Army played 38 times at the original Stadium and had a combined record of 14-19-5 against Air Force (1959), Columbia (1936), Illinois (1930, ‘47), Michigan (1945, ‘50), Navy (1930-31), Notre Dame (1925-29, ‘31-46, ‘69), Oklahoma (1961), Pittsburgh (1962), Princeton (1942), Southern California (1951), Stanford (1928, ‘48) and Syracuse (1960, ‘64).
Rutgers will return to the home of the Yankees for the first time since 1948. The Scarlet Knights played nine times at the original Yankee Stadium, all against New York University, and were 1-7-1. NYU and Rutgers played annually from 1926-33 and then resumed the rivalry for one year in 1948. Rutgers holds a 19-18 edge in its all-time series against Army.
On the train platform as I prepared to head into Manhattan early Thursday morning, a young boy was complaining to his mother about having to accompany her to work.
“You don’t think I like it any more than you, do you?” the woman said. “I can’t find a babysitter.”
I sure wasn’t going to volunteer. Yet when I got to the Bank of America Tower across from Bryant Park, I saw a scene for which the kid might have been ideal as 75 bank employees were busy assembling some 3,000 comfort kits for our soldiers overseas.
Thursday, of course, was Veterans Day, which kids know mostly because it is a holiday and means no school. But instead of just getting the day off, Veterans Day contains more of a meaning, especially with American military personnel fighting on two fronts.
The volunteers wore T-shirts with signs that read, “Veterans Day 2010: A Call to Serve.” They helped assemble the comfort packs that included cookies, crackers, bottled water, pens, I-Tunes gift certificates, stress balls bearing the Yankees’ inter-locking “NY” logo and other items that were placed in bags labeled “From the Big Apple” and then into Priority Mail cartons to be shipped to U.S. troops serving around the world.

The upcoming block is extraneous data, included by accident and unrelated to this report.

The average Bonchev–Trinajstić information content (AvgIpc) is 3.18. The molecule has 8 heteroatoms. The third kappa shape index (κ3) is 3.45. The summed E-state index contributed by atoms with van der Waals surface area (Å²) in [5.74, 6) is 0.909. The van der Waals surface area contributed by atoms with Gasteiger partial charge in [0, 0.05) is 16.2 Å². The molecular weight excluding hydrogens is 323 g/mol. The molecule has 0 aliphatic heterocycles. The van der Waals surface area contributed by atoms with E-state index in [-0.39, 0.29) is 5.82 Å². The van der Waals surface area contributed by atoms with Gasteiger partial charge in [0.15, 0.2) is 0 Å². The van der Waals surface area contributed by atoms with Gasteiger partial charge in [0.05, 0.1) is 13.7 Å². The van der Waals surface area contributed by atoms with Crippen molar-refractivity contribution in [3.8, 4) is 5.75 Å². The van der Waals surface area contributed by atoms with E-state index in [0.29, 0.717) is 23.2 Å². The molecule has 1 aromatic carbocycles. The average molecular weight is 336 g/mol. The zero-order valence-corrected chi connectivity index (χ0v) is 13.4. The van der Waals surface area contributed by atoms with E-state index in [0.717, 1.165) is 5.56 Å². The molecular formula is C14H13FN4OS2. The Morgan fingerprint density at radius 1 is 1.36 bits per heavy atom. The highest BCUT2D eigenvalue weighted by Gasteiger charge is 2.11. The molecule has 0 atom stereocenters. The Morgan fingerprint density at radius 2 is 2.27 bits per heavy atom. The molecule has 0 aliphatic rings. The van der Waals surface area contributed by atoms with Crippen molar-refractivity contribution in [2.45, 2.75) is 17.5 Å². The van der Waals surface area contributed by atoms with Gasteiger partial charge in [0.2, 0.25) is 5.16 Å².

Yankees manager Joe Girardi was there for the event that also included volunteers from the Army, Navy, Air Force and Mariners and conveyed poignant thoughts about the importance of the day. Joe’s message was fitting for the event that was part of a national initiative led by Mission Serve in which Americans are rallying around the troops all week by volunteering support alongside veterans, active-duty military and their families.
Bank of America is a national sponsor of Mission Serve and has donated nearly $2 million in military support-related grants since 2008. After a welcome from Bank of America vice president Eric Seal and military affairs executive Jeff Cathey, Girardi gave a moving talk in which he swelled up with emotion several times.
“It’s important for us to provide our men and women in the military with comfort kits,” he said. “Think of all the comforts we have here at home that their service provides for us. We should serve them because they serve us.”
Girardi recalled two incidents in his life this year that brought Thursday’s message home. One was at the recent Army-Air Force football game at West Point where Joe took his son Dante as a birthday present.
“There we met a couple of wounded warriors,” Joe said. “One of them had this very deep scar from a cut on his leg. That gave me a chance to explain to my son the meaning of sacrifice; that it was more than giving up soda for Lent or something like that.”
Girardi also referred to an early-season Yankees trip to Baltimore where the team visited wounded soldiers at Walter Reed Army Medical Center in nearby Washington, D.C.
“One of the soldiers I met had been shot in the head,” Girardi said. “The bullet went through his ear and out of the back of his head. He told me that he couldn’t wait to go back to be with his team in Iraq. Talk about commitment. That is total commitment. That is the spirit we honor today.”
With that, the Yankees manager rolled up his sleeves and began packing bags. “We need more cookies,” he said at one point.
What we really need is more of an attitude on a daily basis of the kind that was on display in the lobby of the Bank of America Tower Thursday.